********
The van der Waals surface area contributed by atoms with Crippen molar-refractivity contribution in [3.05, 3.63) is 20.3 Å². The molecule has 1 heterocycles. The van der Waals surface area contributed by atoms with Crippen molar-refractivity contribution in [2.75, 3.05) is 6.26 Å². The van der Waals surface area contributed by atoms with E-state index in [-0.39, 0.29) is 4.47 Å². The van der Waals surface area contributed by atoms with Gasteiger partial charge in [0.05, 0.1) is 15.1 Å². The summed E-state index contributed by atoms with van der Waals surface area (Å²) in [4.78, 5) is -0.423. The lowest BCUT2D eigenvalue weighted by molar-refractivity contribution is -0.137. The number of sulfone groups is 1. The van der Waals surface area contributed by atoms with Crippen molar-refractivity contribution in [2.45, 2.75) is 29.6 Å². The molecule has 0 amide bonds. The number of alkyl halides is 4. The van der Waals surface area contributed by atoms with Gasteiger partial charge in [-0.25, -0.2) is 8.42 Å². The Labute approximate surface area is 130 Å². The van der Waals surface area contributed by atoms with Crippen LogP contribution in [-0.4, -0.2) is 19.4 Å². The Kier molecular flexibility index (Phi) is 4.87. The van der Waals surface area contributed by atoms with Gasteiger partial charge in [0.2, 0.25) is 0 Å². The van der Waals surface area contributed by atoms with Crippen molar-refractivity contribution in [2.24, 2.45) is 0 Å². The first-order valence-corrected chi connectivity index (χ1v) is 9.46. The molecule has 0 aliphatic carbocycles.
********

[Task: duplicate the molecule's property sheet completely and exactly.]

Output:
The van der Waals surface area contributed by atoms with Crippen molar-refractivity contribution in [3.05, 3.63) is 20.3 Å². The molecule has 1 heterocycles. The van der Waals surface area contributed by atoms with Crippen molar-refractivity contribution in [2.75, 3.05) is 6.26 Å². The van der Waals surface area contributed by atoms with E-state index in [-0.39, 0.29) is 4.47 Å². The van der Waals surface area contributed by atoms with Gasteiger partial charge in [0.05, 0.1) is 15.1 Å². The summed E-state index contributed by atoms with van der Waals surface area (Å²) in [4.78, 5) is -0.423. The lowest BCUT2D eigenvalue weighted by molar-refractivity contribution is -0.137. The number of sulfone groups is 1. The van der Waals surface area contributed by atoms with Crippen molar-refractivity contribution in [2.45, 2.75) is 29.6 Å². The molecule has 0 amide bonds. The number of alkyl halides is 4. The van der Waals surface area contributed by atoms with Gasteiger partial charge in [-0.25, -0.2) is 8.42 Å². The Labute approximate surface area is 130 Å². The van der Waals surface area contributed by atoms with Crippen LogP contribution in [-0.4, -0.2) is 19.4 Å². The Kier molecular flexibility index (Phi) is 4.87. The van der Waals surface area contributed by atoms with Gasteiger partial charge in [0.2, 0.25) is 0 Å². The van der Waals surface area contributed by atoms with Crippen molar-refractivity contribution in [2.24, 2.45) is 0 Å². The first-order valence-corrected chi connectivity index (χ1v) is 9.46. The molecule has 0 aliphatic carbocycles.